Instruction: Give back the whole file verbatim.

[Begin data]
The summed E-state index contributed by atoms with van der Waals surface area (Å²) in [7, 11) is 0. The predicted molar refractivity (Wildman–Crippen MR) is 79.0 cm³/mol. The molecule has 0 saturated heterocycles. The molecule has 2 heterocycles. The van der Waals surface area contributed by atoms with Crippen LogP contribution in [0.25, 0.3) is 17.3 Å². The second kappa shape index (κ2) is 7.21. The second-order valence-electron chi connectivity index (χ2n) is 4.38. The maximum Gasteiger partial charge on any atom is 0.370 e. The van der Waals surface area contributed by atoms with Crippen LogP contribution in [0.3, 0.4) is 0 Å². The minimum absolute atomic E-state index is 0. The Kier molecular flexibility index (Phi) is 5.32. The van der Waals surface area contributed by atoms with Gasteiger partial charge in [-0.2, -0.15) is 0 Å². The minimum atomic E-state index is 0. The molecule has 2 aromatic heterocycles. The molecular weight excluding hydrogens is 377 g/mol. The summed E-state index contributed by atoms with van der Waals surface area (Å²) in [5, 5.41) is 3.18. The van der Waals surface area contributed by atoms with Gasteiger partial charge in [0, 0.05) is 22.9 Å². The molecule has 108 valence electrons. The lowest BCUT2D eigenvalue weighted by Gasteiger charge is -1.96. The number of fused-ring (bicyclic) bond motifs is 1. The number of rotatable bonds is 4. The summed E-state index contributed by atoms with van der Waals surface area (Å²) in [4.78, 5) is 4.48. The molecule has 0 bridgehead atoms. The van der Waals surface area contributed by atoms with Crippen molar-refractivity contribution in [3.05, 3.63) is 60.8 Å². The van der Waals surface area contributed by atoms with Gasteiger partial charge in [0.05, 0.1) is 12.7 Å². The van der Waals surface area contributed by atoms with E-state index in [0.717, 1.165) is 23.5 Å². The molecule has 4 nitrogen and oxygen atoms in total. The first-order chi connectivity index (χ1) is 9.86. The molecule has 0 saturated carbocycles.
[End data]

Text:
The summed E-state index contributed by atoms with van der Waals surface area (Å²) in [7, 11) is 0. The predicted molar refractivity (Wildman–Crippen MR) is 79.0 cm³/mol. The molecule has 0 saturated heterocycles. The molecule has 2 heterocycles. The van der Waals surface area contributed by atoms with Crippen LogP contribution in [0.25, 0.3) is 17.3 Å². The second kappa shape index (κ2) is 7.21. The second-order valence-electron chi connectivity index (χ2n) is 4.38. The maximum Gasteiger partial charge on any atom is 0.370 e. The van der Waals surface area contributed by atoms with Crippen LogP contribution in [0.3, 0.4) is 0 Å². The minimum absolute atomic E-state index is 0. The Kier molecular flexibility index (Phi) is 5.32. The van der Waals surface area contributed by atoms with Gasteiger partial charge in [-0.2, -0.15) is 0 Å². The minimum atomic E-state index is 0. The molecule has 2 aromatic heterocycles. The molecular weight excluding hydrogens is 377 g/mol. The summed E-state index contributed by atoms with van der Waals surface area (Å²) in [5, 5.41) is 3.18. The van der Waals surface area contributed by atoms with Gasteiger partial charge in [0, 0.05) is 22.9 Å². The molecule has 108 valence electrons. The lowest BCUT2D eigenvalue weighted by Gasteiger charge is -1.96. The number of fused-ring (bicyclic) bond motifs is 1. The number of rotatable bonds is 4. The summed E-state index contributed by atoms with van der Waals surface area (Å²) in [4.78, 5) is 4.48. The molecule has 0 bridgehead atoms. The van der Waals surface area contributed by atoms with Crippen molar-refractivity contribution in [3.05, 3.63) is 60.8 Å². The van der Waals surface area contributed by atoms with Gasteiger partial charge in [0.05, 0.1) is 12.7 Å². The van der Waals surface area contributed by atoms with E-state index in [0.717, 1.165) is 23.5 Å². The molecule has 4 nitrogen and oxygen atoms in total. The first-order chi connectivity index (χ1) is 9.86. The molecule has 0 saturated carbocycles.